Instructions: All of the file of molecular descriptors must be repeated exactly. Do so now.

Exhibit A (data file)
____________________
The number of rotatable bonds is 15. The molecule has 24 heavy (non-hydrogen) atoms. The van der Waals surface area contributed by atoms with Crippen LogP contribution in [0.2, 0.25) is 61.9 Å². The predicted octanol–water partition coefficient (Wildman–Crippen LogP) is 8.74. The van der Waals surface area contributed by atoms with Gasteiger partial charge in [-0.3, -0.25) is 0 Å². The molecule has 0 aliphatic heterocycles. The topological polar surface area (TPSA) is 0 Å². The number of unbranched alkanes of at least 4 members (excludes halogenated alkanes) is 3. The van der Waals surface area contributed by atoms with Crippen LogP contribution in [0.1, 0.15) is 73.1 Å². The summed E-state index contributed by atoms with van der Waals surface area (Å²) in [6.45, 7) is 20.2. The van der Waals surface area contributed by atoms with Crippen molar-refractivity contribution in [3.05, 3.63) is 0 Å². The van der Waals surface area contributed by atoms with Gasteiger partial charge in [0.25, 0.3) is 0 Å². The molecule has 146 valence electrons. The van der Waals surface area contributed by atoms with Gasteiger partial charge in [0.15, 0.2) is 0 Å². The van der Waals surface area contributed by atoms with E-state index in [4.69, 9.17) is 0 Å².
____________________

The number of rotatable bonds is 15. The molecule has 24 heavy (non-hydrogen) atoms. The van der Waals surface area contributed by atoms with Crippen LogP contribution in [0.2, 0.25) is 61.9 Å². The predicted octanol–water partition coefficient (Wildman–Crippen LogP) is 8.74. The van der Waals surface area contributed by atoms with Gasteiger partial charge in [-0.3, -0.25) is 0 Å². The molecule has 0 aliphatic heterocycles. The topological polar surface area (TPSA) is 0 Å². The number of unbranched alkanes of at least 4 members (excludes halogenated alkanes) is 3. The van der Waals surface area contributed by atoms with Crippen LogP contribution in [0.1, 0.15) is 73.1 Å². The summed E-state index contributed by atoms with van der Waals surface area (Å²) in [6.45, 7) is 20.2. The van der Waals surface area contributed by atoms with Crippen molar-refractivity contribution in [3.05, 3.63) is 0 Å². The van der Waals surface area contributed by atoms with Gasteiger partial charge in [0.25, 0.3) is 0 Å². The molecule has 146 valence electrons. The van der Waals surface area contributed by atoms with Gasteiger partial charge in [0.15, 0.2) is 0 Å². The van der Waals surface area contributed by atoms with E-state index in [4.69, 9.17) is 0 Å².